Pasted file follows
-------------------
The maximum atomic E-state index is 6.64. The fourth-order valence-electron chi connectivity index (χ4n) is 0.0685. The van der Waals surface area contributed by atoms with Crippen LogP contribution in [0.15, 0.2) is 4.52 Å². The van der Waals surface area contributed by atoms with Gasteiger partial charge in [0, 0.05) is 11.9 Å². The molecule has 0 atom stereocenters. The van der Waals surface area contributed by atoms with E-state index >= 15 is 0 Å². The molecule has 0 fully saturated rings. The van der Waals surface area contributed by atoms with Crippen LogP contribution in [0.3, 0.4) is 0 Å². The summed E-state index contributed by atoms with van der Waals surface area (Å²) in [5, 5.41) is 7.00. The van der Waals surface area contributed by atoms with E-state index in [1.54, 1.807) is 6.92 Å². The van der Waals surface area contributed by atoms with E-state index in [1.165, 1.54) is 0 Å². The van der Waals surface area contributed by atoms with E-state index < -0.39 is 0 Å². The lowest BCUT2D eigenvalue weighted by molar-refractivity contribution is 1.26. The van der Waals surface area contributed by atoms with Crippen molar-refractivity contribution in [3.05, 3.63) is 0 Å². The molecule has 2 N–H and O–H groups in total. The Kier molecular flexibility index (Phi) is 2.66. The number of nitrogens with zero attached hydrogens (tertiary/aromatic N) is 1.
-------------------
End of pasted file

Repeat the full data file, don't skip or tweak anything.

The maximum atomic E-state index is 6.64. The fourth-order valence-electron chi connectivity index (χ4n) is 0.0685. The van der Waals surface area contributed by atoms with Crippen LogP contribution in [0.15, 0.2) is 4.52 Å². The van der Waals surface area contributed by atoms with Gasteiger partial charge in [0, 0.05) is 11.9 Å². The molecule has 0 atom stereocenters. The van der Waals surface area contributed by atoms with E-state index >= 15 is 0 Å². The molecule has 0 fully saturated rings. The van der Waals surface area contributed by atoms with Crippen LogP contribution in [0.3, 0.4) is 0 Å². The summed E-state index contributed by atoms with van der Waals surface area (Å²) in [5, 5.41) is 7.00. The van der Waals surface area contributed by atoms with E-state index in [1.54, 1.807) is 6.92 Å². The van der Waals surface area contributed by atoms with E-state index in [1.165, 1.54) is 0 Å². The van der Waals surface area contributed by atoms with E-state index < -0.39 is 0 Å². The lowest BCUT2D eigenvalue weighted by molar-refractivity contribution is 1.26. The van der Waals surface area contributed by atoms with Crippen molar-refractivity contribution in [3.05, 3.63) is 0 Å². The molecule has 2 N–H and O–H groups in total. The Kier molecular flexibility index (Phi) is 2.66. The number of nitrogens with zero attached hydrogens (tertiary/aromatic N) is 1.